Family farmland is usually divided into small parcels of arable land and hay meadow, often no more than 0.3 hectares in size, near the village. Further from the village are the common grazing pastures and forests which are a source of wood for cooking and heating. In order to ensure the viability of Romania’s farms and since their majority is small, we had to target our support tools in their direction. We found that by supporting family farms, not only did we solve social issues related to unemployment, but we are also able to connect the people working in production to market tools. Not to mention that they were able to standardize their production so they could sell it on the European (international) market as well.

Great importance was given to the diversification of production, in order to ensure their revenues all year round. Three main priorities were identified in order to better support family farms:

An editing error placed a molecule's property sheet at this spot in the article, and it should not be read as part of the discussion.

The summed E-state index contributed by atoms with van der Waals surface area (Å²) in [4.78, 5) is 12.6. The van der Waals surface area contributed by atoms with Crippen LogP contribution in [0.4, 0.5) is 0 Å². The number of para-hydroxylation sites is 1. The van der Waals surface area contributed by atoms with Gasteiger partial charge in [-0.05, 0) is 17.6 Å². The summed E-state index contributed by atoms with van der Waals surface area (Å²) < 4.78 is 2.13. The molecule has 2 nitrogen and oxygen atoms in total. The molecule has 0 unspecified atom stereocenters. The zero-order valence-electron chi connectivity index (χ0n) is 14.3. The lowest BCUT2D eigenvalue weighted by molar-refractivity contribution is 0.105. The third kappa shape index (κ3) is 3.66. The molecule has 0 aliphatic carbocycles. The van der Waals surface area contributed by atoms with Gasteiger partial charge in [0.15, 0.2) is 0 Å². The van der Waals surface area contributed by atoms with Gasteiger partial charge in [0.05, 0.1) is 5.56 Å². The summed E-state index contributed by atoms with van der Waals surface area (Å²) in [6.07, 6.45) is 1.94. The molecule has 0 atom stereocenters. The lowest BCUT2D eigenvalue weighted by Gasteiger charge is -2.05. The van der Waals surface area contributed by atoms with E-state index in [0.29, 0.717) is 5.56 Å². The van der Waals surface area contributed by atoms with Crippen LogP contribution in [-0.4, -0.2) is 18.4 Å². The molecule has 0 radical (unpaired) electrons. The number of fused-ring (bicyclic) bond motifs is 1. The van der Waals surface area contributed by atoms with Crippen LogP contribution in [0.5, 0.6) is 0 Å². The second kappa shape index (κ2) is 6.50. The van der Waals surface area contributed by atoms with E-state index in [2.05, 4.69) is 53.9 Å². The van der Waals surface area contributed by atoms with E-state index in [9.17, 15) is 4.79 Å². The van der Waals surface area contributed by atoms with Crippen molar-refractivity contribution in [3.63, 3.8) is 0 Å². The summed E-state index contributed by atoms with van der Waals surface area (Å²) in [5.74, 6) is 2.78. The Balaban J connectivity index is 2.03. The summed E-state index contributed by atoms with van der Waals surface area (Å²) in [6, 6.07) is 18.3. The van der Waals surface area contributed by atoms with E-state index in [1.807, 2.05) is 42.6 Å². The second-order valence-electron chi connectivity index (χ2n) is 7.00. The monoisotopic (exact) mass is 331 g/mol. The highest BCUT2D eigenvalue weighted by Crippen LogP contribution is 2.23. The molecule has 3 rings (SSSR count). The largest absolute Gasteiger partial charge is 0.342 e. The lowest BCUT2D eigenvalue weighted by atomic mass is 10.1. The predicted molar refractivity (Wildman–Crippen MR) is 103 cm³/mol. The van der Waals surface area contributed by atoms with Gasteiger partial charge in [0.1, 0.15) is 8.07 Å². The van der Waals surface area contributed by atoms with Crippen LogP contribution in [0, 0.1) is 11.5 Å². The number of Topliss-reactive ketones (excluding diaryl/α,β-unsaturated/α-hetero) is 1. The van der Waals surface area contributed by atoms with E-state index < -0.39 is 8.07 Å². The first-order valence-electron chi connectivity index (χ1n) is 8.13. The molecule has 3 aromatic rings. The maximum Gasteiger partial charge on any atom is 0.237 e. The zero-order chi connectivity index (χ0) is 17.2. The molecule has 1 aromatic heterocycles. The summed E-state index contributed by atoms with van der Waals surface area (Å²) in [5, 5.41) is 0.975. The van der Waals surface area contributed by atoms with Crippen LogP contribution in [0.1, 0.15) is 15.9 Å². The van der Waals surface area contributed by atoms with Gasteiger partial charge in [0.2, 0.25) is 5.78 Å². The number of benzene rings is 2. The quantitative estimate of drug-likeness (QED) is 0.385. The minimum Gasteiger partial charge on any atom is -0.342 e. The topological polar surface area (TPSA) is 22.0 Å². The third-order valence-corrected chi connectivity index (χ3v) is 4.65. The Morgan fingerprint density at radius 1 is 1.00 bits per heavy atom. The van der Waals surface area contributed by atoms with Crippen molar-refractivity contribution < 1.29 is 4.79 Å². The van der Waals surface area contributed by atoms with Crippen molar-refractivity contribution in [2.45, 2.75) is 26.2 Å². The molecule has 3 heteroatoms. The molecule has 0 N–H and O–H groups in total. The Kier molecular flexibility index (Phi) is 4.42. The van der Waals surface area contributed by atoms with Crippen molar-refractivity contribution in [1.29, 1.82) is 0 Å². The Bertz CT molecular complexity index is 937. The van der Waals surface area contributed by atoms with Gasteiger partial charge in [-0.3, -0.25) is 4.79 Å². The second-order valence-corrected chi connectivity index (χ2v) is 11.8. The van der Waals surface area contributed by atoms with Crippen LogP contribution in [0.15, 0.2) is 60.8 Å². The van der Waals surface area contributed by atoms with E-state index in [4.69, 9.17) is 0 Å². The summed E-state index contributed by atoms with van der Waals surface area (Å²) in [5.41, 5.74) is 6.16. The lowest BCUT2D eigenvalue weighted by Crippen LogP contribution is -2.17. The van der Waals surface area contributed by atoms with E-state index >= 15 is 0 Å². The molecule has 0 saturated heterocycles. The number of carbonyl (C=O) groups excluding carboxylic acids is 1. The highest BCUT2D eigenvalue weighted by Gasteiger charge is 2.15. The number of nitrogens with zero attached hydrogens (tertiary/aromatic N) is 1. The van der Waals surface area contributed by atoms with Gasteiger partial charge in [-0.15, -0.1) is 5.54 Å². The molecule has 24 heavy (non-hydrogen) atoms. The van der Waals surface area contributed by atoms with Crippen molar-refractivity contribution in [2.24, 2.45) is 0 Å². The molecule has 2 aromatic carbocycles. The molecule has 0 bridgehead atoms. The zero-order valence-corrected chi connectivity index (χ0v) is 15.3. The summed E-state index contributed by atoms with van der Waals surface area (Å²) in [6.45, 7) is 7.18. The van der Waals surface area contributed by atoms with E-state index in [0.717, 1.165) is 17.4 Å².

• promoting the family farm as a sustainable, inclusive growth model

• creating an institutional framework to implement support measures

• including family farms in the food supply chain.

Romania support over 60,000 small farms with a total of almost €400 million. We have created a tool to help family farms gain access to bank credits, given the fact that banks are still reluctant to support a field such as agriculture, which is associated with great risks.